- Definition of (and periodic reassessment of) cleaning products, equipment, and procedures
- Training of cleaning personnel
- Proper mixing, disposal and storage methods
- Provisions to protect workers from housekeeping emissions
- Provisions for timing certain tasks to minimize occupant exposures
- Inspection and monitoring of the cleaning process
Principles to Cleaning for Indoor Air Quality
Keep Dirt Out
- Clean outside the building, especially near entry ways, so that less dirt is traveled into the building.
- Use barrier mats (walk off mats) on all entry ways, including pedestrian entrances, loading docks, receiving areas, freight entrances, garages into the building. The barrier mats are designed to trap dirt and keep it out of the building. Barrier mats should be long enough that everyone entering the building should be taking five full steps on the mat.
- Use deep and frequent cleaning of carpet in heavily used areas. Especially in entryways, as dirt accumulates it migrates further into the building. These areas should receive thorough cleaning daily, or more frequently as needed.
- Keep dirt and other pollutants away from outdoor air intake.
- Restrict smoking.
- Isolate interior polluting sources using exhaust fans and pressure control.
- Upgrade HVAC filters and change regularly.
Use Maximum Extraction, Minimum Polluting Equipment and Methods
- Deep clean carpets at regular intervals.
- Thoroughly vacuum using high efficiency filtration bags.
- Use only floor machines with vacuum capability.
- Avoid carpet treatments with sticky residues.
- Use lint free dusting cloths. Avoid dusters that don’t capture dust (e.g., feather dusters).
- Avoid aerosol sprays.
- Use toggle top chemical dispensers or trigger spray directly onto cloth.
- Use vacuum dust skirts on floor machines.
Choose Low Polluting Products
- Use MSDS sheets to select “environmentally preferable” products. Minimize volatile organic compounds.
- Choose products with a moderate PH (between 5 and 9). Minimize use of ammonia, chlorine, and volatile acids, and other products that are corrosive, or reactive with other cleaning products.
- Minimize use of aerosols or particle cleaners as they may become airborne.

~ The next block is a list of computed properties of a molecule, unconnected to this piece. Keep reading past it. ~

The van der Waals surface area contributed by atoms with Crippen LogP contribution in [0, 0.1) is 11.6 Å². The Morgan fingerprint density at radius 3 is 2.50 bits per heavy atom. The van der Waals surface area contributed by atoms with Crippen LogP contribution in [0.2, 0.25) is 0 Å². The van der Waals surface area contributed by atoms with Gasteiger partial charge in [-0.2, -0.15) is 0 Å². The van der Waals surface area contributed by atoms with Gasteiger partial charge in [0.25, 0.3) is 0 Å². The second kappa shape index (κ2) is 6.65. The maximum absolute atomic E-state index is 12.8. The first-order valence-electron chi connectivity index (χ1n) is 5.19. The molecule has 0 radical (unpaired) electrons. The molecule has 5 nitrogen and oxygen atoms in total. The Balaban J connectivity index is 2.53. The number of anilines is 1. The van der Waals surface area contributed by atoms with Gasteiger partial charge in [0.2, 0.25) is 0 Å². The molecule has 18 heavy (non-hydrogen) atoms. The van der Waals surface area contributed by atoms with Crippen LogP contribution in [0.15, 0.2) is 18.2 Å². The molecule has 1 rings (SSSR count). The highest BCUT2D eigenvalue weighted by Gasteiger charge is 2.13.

Thoroughly Dry Wet Carpet or Other Porous Material After Spills or Cleaning
- Wet or damp materials are a breeding ground for mold.
- Thoroughly dry material after a water spill immediately. If not dried within 24 hours, the material may have to be discarded.
- Thoroughly dry after wet process cleaning.
Properly Mix and Store Housekeeping Products in a Ventilated Room or Closet
- Follow protocol for storing any chemical product in room or closet exhausted to the outside and under negative pressure, with no opening to the return air plenum.
Train Housekeeping Personnel
- Train all housekeeping personnel before they are allowed to participate in the cleaning operation. One improper application of a chemical product, or failure to use a dust-controlling wipe or process can contaminate a whole environment and create problems.
- Training should include developing an appreciation for the role the person plays in creating and maintaining a healthy environment in addition to training on equipment, materials and methods.
- Many buildings will use a housecleaning contractor.
- Negotiate contracts laying forth the principles outlined in I-BEAM to insure that the housekeeping plan supports IAQ in the building.
- Monitor the results of housekeeping tasks to insure that the building is kept clean as required.
- Monitor the actual performance of tasks to insure that the tasks are performed as required.
- Monitor the complaints and reactions of building occupants.
- Do not tolerate deviations from good practices. Good indoor air quality depends on diligence in following these performance guidelines.
- Keep good records of what is cleaned, how it is cleaned, and when it is cleaned.
Housekeeping Tips from the EPA I-BEAM Program: Created on August 17th, 2008. Last Modified on August 17th, 2008